Today we decided to dive headfirst into the frightening world of baby merchandise. Armed with pages of your generous recommendations spurred by our previous post, we headed up north to Lincolnwood to the awesomely named Lazar’s Juvenile Furniture. Thankfully it’s the target audience that’s juvenile — the furniture itself was not actively hurling Yo Mamma jokes at me as I walked past. Our mission was simply research-oriented; we wanted to get our hands on some strollers and car seats and carriers and figure out what felt best.
We spent a few minutes floundering among the rows of strollers. It was a modest showroom — probably an eighth of the space dedicated to the same merchandise at a Baby Warehouse-type store (not that I would know, having taken a blood oath to never walk inside one). But the choices were still vast enough that we required help. I found the nearest salesman, a middle-aged, bearded, nice-looking probably-Jewish fellow who captured my attention so valiantly for thirty minutes that I neglected to catch the name on his tag, so we’ll just call him Arnie.
Arnie took a fractal-like approach to salesmanship, absorbing each of our questions and firing answers back at us in a way that left more questions than we had before. We’d try to focus in on a single decision, and he’d zoom back out and attempt to make us reconsider our whole approach. It verged on mind-numbing, and it would have driven me crazy if wasn’t obvious that he was probably right. We had come in with a very precise idea — that we wanted a car seat-to-stroller combo set. It’s de rigueur for new parents, and seemed to make sense to us. What Arnie was trying to get across was that we weren’t considering our criteria very well. Maybe that design isn’t for us. We’re going to be doing a lot of neighborhood walking — there won’t be as much car-to-stroller transitions as if we lived in the ‘burbs. Our kid’s probably going to be pretty big — shortening the time a transitional car seat will be applicable. Etc, etc. It felt very much like the afternoon we had our Dyson-adoring minds blown by the savvy salesman at the vacuum shop. We had a lot to learn.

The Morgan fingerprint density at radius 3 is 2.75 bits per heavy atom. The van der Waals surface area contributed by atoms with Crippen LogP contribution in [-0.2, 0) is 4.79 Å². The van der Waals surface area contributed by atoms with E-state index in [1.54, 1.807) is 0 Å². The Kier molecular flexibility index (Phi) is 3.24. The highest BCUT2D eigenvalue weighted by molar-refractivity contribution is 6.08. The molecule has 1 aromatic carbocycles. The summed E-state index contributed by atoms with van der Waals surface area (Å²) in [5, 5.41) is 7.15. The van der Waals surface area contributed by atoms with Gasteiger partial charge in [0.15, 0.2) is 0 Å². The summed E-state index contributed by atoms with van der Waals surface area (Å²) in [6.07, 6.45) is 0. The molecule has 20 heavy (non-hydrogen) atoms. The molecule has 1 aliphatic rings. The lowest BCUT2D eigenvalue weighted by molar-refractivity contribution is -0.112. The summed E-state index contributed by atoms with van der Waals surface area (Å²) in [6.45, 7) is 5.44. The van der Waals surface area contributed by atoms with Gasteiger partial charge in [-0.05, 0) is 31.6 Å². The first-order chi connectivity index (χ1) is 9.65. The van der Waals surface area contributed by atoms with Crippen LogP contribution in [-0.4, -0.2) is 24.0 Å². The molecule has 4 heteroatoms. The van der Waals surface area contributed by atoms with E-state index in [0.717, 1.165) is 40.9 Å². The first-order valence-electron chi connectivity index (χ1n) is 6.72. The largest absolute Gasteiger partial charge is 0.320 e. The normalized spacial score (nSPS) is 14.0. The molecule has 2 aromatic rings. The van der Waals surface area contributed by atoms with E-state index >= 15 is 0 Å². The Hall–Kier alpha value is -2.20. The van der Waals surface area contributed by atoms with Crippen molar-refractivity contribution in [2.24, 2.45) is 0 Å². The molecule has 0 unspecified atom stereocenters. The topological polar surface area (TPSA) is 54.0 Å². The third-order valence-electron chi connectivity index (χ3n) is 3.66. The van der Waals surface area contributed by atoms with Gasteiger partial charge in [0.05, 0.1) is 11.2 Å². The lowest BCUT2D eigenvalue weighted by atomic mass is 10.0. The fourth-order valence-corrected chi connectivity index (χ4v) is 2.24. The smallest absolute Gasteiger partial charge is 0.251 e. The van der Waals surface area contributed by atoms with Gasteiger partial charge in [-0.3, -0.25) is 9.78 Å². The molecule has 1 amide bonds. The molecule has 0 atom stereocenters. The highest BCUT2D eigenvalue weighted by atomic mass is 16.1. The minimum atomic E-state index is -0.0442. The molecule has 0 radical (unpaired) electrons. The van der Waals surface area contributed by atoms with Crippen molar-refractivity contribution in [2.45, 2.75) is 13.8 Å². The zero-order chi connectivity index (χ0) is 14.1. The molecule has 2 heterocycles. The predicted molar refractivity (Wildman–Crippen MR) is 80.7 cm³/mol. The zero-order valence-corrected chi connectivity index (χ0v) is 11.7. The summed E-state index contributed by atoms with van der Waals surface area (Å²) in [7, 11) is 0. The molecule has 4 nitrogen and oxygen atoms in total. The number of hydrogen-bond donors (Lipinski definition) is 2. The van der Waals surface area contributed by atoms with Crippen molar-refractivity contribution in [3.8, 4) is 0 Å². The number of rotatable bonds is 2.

Don’t worry; we didn’t get sucked in. We never came close to reaching for our wallets. Arnie showed off some other strollers, and we spent some time rolling them around, seeing how truthfully they can be folded up with one hand. The one that impressed most was the City Mini, by Baby Jogger. Seems good for the city, very comfortable, and it’s ridiculous easy to collapse. And, if we do decide to buy into the infant car seat, we can get an attachment that binds the seat and stroller into one. Strangely, it’s not actually designed for jogging.
On the way home we stopped by Borders to pick up the much adored Baby Bargains book — the several recommendations from friends had only been buttressed by the three couples that we spied actively referencing it at Lazar’s. They were out of stock at Border’s, but the sales clerk was happy to offer her own personal recommendations.
Saleswoman: “You should check [so-and-so]. I found a fabulous high-quality collapsable stroller there for fifty bucks.”
Interested stranger: “Where is that place?”
Saleswoman: “On Armitage and Sheffield.”
Stranger: “Um… are you sure that’s still around?”
Saleswoman: “Not really. My daughter turns 20 on Monday.”
Strangers: always willing to help, not always in the mostly helpful way.